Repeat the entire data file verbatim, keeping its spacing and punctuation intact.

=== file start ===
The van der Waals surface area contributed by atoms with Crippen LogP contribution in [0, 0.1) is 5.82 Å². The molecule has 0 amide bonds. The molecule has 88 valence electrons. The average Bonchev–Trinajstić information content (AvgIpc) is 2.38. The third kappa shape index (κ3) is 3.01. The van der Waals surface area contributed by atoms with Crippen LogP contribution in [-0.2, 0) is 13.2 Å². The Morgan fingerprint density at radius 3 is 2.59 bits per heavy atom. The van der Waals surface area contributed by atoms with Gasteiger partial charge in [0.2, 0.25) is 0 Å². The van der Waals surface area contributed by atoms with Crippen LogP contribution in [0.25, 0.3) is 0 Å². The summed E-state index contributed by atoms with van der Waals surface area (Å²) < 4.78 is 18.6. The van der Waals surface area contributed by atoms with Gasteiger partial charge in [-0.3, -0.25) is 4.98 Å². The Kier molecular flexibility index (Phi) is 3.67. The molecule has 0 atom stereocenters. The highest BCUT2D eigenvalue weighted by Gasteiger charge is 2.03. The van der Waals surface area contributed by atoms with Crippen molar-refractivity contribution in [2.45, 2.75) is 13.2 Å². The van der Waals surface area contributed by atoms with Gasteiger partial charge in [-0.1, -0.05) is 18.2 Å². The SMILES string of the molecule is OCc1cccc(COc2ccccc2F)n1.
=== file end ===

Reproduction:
The van der Waals surface area contributed by atoms with Crippen LogP contribution in [0, 0.1) is 5.82 Å². The molecule has 0 amide bonds. The molecule has 88 valence electrons. The average Bonchev–Trinajstić information content (AvgIpc) is 2.38. The third kappa shape index (κ3) is 3.01. The van der Waals surface area contributed by atoms with Crippen LogP contribution in [-0.2, 0) is 13.2 Å². The Morgan fingerprint density at radius 3 is 2.59 bits per heavy atom. The van der Waals surface area contributed by atoms with Gasteiger partial charge in [0.2, 0.25) is 0 Å². The van der Waals surface area contributed by atoms with Crippen LogP contribution in [0.25, 0.3) is 0 Å². The summed E-state index contributed by atoms with van der Waals surface area (Å²) < 4.78 is 18.6. The van der Waals surface area contributed by atoms with Gasteiger partial charge in [-0.3, -0.25) is 4.98 Å². The Kier molecular flexibility index (Phi) is 3.67. The molecule has 0 atom stereocenters. The highest BCUT2D eigenvalue weighted by Gasteiger charge is 2.03. The van der Waals surface area contributed by atoms with Crippen molar-refractivity contribution in [2.45, 2.75) is 13.2 Å². The van der Waals surface area contributed by atoms with Gasteiger partial charge in [-0.1, -0.05) is 18.2 Å². The SMILES string of the molecule is OCc1cccc(COc2ccccc2F)n1.